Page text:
• Concrete
    • Gravel
    • Asphalt
    • Edging
    • Edging materials
    • Maintaining an edge
    • Aesthetics
  8. Treating Slopes and Other Problem Areas
    • Erosion control
    • Helping plants establish on a slope
    • Drip irrigation, mulches, tree guards
    • Pocket planting, slope serration, wattling, spray seeding, etc
    • Shade
    • Plants suited to shade
    • Ferns and shade
    • Windbreaks, hedges and screens
    • Gardening in coastal areas
    • Design and planting a firebreak
    • Fire resistant plants
  9. Garden Features
    • Colour
    • Complementing colours
    • Outdoor living areas: Patios, seating, garden structures, pool areas, pool surrounds
    • Rockeries
    • Drystone walls
    • Wet walls
    • Garden buildings and structures
    • Siting garden buildings
    • What to build
    • What to do with the floor
    • Planting around a garden building
    • Protective structures
    • Types of greenhouses
    • Decorative planters
    • Choosing and siting a planter
    • Garden lighting
    • Lighting trees, paths, ponds etc
    • Letterboxes
  10. Designing for Low Maintenance
    • Introduction
    • The cost of garden maintenance
    • What costs
    • Expensive to maintain areas or features
    • Less expensive to maintain areas
    • Gardening in dry areas
    • Overcoming dry soils
    • Drought tolerant plants
    • Hardy plants for inner city gardens
  11. Developing a Landscape Plan
    • The site planning process
    • Site analysis
    • Design concept
    • Master plan
    • Keeping it to scale
    • The importance of space
  12. Management of Landscape Projects
    • Introduction
    • Mistakes to avoi
    • Earthmoving
    • Importing soil
    • Workplace safety

Each lesson culminates in an assignment which is submitted to the school, marked by the school's tutors and returned to you with any relevant suggestions, comments, and if necessary, extra reading.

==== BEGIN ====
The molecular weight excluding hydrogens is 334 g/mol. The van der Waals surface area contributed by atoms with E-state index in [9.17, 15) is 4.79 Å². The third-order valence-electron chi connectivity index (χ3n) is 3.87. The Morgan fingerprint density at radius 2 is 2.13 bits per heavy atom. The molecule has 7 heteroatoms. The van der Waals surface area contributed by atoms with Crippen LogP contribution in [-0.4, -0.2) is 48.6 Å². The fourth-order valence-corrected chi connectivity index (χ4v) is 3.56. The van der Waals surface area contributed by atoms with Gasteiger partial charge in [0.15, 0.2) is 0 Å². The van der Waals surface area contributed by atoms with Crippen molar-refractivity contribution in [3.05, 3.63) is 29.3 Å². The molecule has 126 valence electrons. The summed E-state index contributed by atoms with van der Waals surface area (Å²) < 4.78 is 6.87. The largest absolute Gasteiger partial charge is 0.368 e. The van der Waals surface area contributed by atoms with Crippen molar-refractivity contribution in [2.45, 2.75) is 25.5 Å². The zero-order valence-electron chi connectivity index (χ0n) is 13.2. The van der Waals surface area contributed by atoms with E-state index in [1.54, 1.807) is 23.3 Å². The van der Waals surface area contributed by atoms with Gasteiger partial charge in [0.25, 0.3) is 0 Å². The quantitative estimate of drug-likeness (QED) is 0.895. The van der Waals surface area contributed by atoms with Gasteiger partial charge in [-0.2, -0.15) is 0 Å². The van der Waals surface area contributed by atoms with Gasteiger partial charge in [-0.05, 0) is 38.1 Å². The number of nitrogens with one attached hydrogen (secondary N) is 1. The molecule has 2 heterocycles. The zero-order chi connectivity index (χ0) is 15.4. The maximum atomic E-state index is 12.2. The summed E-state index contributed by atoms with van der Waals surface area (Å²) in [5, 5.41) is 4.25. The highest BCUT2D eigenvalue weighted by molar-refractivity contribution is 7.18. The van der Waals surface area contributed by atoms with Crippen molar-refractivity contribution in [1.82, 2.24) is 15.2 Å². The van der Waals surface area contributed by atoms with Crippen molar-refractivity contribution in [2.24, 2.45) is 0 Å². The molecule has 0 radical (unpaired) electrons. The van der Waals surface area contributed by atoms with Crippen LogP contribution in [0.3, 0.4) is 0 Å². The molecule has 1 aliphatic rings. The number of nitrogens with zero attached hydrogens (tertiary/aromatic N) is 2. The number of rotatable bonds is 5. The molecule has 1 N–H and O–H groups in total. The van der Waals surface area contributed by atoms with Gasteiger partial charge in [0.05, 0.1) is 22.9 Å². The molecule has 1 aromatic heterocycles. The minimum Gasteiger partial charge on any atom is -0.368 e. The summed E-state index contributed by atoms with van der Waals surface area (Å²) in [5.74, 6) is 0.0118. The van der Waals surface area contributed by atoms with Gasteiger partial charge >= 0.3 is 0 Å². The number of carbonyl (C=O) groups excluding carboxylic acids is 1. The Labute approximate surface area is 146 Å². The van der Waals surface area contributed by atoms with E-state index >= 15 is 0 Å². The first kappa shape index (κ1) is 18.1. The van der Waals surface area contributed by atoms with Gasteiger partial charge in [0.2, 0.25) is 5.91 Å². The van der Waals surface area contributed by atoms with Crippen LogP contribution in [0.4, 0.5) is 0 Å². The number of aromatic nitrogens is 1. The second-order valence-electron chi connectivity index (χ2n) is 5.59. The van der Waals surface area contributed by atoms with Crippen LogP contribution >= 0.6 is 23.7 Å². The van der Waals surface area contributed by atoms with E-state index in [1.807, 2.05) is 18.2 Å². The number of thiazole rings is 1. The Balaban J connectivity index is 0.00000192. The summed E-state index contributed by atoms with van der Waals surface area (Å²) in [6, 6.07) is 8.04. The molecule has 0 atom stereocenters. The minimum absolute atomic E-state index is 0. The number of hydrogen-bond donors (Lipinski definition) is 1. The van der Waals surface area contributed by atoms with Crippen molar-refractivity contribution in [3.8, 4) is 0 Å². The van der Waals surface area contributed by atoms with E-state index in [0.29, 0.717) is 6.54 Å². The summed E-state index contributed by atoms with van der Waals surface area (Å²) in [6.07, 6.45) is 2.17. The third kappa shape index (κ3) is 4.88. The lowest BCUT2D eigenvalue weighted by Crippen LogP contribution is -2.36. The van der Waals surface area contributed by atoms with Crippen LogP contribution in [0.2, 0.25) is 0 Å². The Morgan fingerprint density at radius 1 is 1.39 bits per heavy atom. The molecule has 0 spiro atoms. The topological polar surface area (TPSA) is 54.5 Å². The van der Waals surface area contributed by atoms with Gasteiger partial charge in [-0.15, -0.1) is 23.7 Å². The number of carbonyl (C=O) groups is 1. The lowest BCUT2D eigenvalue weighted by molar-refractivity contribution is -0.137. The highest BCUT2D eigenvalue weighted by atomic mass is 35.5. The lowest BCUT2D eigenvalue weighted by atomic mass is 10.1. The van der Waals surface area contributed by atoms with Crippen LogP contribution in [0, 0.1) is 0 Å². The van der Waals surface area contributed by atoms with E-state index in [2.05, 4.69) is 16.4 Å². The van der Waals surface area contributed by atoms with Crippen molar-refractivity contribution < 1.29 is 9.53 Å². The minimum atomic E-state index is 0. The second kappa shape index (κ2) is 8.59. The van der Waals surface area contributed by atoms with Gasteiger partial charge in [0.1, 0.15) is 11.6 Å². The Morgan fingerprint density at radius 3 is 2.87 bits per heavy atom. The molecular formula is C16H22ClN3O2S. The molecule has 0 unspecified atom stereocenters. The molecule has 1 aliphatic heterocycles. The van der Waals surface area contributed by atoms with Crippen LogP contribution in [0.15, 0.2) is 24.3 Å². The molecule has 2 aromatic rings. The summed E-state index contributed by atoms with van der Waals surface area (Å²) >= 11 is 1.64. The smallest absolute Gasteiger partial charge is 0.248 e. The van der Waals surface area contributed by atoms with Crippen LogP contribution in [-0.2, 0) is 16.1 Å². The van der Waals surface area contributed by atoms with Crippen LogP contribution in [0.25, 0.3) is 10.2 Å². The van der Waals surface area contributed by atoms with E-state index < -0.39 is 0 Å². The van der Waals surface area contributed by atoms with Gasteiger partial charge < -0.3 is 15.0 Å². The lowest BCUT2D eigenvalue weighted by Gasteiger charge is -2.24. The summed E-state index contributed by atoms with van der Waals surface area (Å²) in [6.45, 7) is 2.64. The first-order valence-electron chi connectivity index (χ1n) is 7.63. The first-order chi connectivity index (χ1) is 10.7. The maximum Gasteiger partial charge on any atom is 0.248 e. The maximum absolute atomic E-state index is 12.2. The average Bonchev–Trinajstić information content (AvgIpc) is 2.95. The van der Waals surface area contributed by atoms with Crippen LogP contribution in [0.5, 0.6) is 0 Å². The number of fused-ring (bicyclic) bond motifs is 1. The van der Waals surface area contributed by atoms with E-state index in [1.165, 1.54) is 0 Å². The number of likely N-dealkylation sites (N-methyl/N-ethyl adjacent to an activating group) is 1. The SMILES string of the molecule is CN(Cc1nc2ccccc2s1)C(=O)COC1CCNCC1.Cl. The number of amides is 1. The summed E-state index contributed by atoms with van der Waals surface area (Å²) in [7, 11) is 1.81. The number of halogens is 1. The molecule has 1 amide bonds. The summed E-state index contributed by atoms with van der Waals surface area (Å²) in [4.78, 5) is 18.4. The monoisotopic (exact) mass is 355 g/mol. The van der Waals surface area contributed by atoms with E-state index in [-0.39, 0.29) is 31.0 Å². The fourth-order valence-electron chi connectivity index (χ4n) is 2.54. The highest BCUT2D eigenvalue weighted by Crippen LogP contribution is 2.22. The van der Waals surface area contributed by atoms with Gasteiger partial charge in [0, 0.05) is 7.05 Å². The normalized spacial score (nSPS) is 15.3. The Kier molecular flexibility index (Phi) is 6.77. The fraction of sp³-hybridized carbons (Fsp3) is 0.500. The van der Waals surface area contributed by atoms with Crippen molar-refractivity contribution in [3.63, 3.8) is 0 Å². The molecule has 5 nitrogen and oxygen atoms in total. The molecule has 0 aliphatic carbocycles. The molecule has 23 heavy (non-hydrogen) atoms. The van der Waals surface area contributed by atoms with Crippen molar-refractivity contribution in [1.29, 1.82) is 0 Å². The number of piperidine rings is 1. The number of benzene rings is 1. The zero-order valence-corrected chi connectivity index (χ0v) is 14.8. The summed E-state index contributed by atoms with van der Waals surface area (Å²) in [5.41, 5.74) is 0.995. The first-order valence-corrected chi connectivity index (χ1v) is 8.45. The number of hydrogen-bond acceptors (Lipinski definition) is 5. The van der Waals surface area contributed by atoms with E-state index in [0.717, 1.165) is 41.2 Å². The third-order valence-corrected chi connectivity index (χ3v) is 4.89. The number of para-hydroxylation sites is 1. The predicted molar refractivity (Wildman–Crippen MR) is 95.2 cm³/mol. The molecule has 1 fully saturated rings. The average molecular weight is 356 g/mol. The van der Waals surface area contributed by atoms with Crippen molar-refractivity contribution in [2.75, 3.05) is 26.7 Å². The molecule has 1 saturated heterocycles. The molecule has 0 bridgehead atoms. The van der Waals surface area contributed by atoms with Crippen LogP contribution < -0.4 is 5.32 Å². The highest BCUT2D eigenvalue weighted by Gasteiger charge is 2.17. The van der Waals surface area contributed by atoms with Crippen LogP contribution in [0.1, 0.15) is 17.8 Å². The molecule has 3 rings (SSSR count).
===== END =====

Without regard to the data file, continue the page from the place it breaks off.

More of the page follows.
• Determine the resources required for a landscape development, including materials and equipment.
  • Determine appropriate plants for different locations within a landscape.
  • Determine the appropriate design and construction for landscape features, including walls, fences, pavers and buildings.
  • Determine treatments for problem areas in a landscape, including slopes and hostile environments.
  • Analyse maintenance requirements for a landscape.
  • Develop a landscape development plan, in accordance with a client brief, and in liaison with the client.
  • Plan the management of a landscape projects.

What You Will Do

  • Determine landscape materials readily available in the learners locality, including: soils, gravels, mulches and timbers.
  • Differentiate between landscape applications for twenty different types of timber.
  • Compare a range of materials in terms of function and aesthetics, including five types of mulches and five types of gravels.
  • Determine applications for five different specific items of machinery in landscape construction including a chainsaw, an earth moving machine, a rotary hoe and a tractor.
  • List minimum equipment required to construct two different landscapes in accordance with project specifications.
  • Determine criteria for selecting plants to be planted in 3 specified locations.
  • Explain the impact of trees in two specific landscapes, on both the environment and aesthetics of those landscapes.
  • Determine twenty different herbaceous plants, to grow in three different specified locations within the same garden.
  • Prepare a design for an annual flower display bed of 50 sq. metres.
  • List five groundcovers suited to plant in four different situations, including full shade, half shade, full sun and hanging baskets.
  • Prepare a planting design for a 100 sq. metre area of garden, using only groundcovers and trees.
  • List ten trees suited to each of the following cultural situations, in your locality: waterlogged soil; sandy soil; heavy soil; saline soil; fire prone sites and near drainage pipes.
  • Explain local government regulations which are relevant to landscape design and construction.
  • Develop design criteria for different garden structures, in specified situations, including: a pergola, swimming pool, steps and a garden seat.
  • Compare the design and construction of six different types of barriers, including walls and fences.
  • Design a fence for a landscape designed by you, including: construction detail drawing(s), materials specifications and a cost estimate.